Dos Palos is a city located in Merced County on California State Route 33. Modern California State Route 33 passes through Dos Palos on a northward course via Elgin Avenue towards the California State Route 152 at Dos Palos Y. Originally California State Route 33 entered Dos Palos via Brannon Avenue and Valeria Avenue from the Fresno County Line. California State Route 33 passed through downtown Dos Palos via Center Avenue and Blossom Street towards Elgin Avenue. North of Dos Palos at Dos Palos Y the routing California State Route 33 joined California State Route 152 via what is now Azusa Avenue. Below the original alignment of California State Route 33 in Dos Palos can be observed on the 1935 Division of Highways Map of Merced County.
Part 1; the history of California State Route 33 in Dos Palos
The origin of the name of Dos Palos dates back to the 1820s and the explorations of San Joaquin Valley by Gabriel Moraga. The area around the modern-day community of Dos Palos was identified by Moraga in his writings by two isolated poplar trees. The two poplar trees were referred to as "Dos Palos" by Moraga when describing the area. The two poplar trees identified by Moraga was cited as the boundary of Rancho Sanjon de Santa Rita when it granted by the Mexican Government during 1841. During the American period of California, the Mexican land grants were honored by the State government. Rancho Sanjon de Santa Rita was ultimately purchased by Henry Miller during 1866, the Dos Palos boundary having stuck as something of a naming convention.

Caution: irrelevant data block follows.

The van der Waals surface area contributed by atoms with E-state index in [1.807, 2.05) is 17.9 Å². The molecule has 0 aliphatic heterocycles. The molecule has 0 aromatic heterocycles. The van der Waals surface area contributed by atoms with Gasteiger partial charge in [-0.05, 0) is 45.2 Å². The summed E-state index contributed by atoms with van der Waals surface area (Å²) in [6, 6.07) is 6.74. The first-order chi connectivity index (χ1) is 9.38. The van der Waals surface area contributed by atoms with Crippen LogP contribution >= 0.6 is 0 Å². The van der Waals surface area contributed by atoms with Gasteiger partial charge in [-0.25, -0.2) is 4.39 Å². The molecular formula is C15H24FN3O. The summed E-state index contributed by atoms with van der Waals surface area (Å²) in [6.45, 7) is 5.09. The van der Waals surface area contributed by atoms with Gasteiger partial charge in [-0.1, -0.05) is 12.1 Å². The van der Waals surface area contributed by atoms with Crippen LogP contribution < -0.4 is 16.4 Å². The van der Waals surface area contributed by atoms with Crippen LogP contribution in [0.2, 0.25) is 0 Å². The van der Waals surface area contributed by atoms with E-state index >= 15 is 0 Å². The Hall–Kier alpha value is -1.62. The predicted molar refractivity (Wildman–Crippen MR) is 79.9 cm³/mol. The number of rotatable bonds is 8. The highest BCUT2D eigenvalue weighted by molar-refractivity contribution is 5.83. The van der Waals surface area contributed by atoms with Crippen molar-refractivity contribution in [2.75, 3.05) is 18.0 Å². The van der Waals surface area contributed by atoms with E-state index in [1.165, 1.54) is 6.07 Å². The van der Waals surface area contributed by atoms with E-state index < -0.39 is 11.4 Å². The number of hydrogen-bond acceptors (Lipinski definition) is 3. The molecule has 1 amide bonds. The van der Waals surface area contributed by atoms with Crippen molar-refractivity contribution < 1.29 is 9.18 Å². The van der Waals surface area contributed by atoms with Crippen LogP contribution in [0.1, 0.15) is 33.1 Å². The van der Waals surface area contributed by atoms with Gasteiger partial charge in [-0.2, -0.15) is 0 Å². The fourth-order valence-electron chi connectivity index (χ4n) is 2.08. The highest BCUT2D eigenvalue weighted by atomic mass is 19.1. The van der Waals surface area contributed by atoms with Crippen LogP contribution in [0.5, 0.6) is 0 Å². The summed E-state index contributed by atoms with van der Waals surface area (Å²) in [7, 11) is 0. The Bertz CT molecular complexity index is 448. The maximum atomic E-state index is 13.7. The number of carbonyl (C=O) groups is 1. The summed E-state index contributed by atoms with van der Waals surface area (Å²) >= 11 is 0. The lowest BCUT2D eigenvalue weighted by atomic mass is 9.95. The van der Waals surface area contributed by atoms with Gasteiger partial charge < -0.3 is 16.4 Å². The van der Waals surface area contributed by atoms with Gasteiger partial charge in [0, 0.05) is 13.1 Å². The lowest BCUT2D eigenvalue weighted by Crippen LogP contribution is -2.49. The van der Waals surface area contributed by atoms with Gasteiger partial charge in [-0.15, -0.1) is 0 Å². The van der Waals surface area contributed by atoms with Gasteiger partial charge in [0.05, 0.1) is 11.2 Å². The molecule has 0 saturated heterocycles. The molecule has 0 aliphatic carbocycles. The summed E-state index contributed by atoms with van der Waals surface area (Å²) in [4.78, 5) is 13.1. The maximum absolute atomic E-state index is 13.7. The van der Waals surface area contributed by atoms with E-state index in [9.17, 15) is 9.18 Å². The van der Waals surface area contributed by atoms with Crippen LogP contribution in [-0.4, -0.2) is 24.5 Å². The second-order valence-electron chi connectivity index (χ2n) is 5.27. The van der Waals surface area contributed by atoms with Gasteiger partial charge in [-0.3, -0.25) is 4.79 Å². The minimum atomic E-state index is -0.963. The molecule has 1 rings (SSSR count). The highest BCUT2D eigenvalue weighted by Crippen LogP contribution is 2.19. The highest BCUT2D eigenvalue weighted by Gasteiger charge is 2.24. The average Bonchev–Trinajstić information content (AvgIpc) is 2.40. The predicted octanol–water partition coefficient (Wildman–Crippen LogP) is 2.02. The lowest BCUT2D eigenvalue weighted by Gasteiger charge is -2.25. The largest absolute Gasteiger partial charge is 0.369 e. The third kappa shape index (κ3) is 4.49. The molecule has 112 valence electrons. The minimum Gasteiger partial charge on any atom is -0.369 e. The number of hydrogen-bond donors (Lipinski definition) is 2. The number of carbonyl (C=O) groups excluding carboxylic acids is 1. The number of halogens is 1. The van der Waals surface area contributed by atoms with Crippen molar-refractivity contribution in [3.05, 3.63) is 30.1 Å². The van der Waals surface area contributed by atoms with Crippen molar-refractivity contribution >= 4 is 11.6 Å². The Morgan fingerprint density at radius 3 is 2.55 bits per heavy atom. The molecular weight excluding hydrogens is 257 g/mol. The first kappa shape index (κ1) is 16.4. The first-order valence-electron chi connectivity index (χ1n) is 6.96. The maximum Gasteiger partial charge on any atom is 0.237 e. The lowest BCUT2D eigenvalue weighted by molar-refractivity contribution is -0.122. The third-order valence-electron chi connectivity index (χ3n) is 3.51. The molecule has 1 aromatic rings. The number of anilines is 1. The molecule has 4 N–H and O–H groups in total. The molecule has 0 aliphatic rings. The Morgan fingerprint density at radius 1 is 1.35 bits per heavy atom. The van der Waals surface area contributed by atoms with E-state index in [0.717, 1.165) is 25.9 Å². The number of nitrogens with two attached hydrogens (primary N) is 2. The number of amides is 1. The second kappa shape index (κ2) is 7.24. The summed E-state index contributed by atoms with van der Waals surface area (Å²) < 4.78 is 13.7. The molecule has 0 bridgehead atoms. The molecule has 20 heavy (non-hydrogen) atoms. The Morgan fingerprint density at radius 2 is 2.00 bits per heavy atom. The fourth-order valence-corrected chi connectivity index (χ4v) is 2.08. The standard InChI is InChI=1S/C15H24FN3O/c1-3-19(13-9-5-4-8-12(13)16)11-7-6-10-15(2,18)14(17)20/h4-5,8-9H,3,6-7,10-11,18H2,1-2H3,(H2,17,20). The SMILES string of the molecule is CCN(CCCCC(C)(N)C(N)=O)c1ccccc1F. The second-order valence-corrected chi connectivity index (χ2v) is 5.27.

In 1891 Henry Miller was convinced to plot a siding community along the new Southern Pacific Railroad line in western San Joaquin Valley. The location new siding community was given the name "Dos Palos Colony" in reference to the boundary of Rancho Sanjon de Santa Rita. Dos Palos Colony was found to be located poor agricultural land which led to the creation of a second town site being plotted two miles to the east during 1892. The second town site came to be known as "Colony Center" and began to thrive. Dos Palos Colony managed to linger on given it was the location of Dos Palos Station.
During 1906 the United States Post Office designated Dos Palos Colony as "South Dos Palos" and Colony Center as "Dos Palos." The names of both communities ultimately stuck which would culminate with Dos Palos incorporating as a city on May 24th, 1935.
As noted in the intro the original alignment of CA 33/LRN 41 headed northbound crossed the Merced County Line via Brannon Avenue and Valeria Street into the community limit of Dos Palos. CA 33/LRN 41 passed through downtown Dos Palos via Center Avenue, Blossom Street and followed Elgin Avenue towards CA 152 at Dos Palos Y. From Dos Palos Y CA 33 northbound began a multiplex with CA 152 towards Los Banos.
CA 33/LRN 41 can be seen entering Merced County via Brannon Avenue and Valeria Street on the 1935 Division of Highways Map of Fresno County.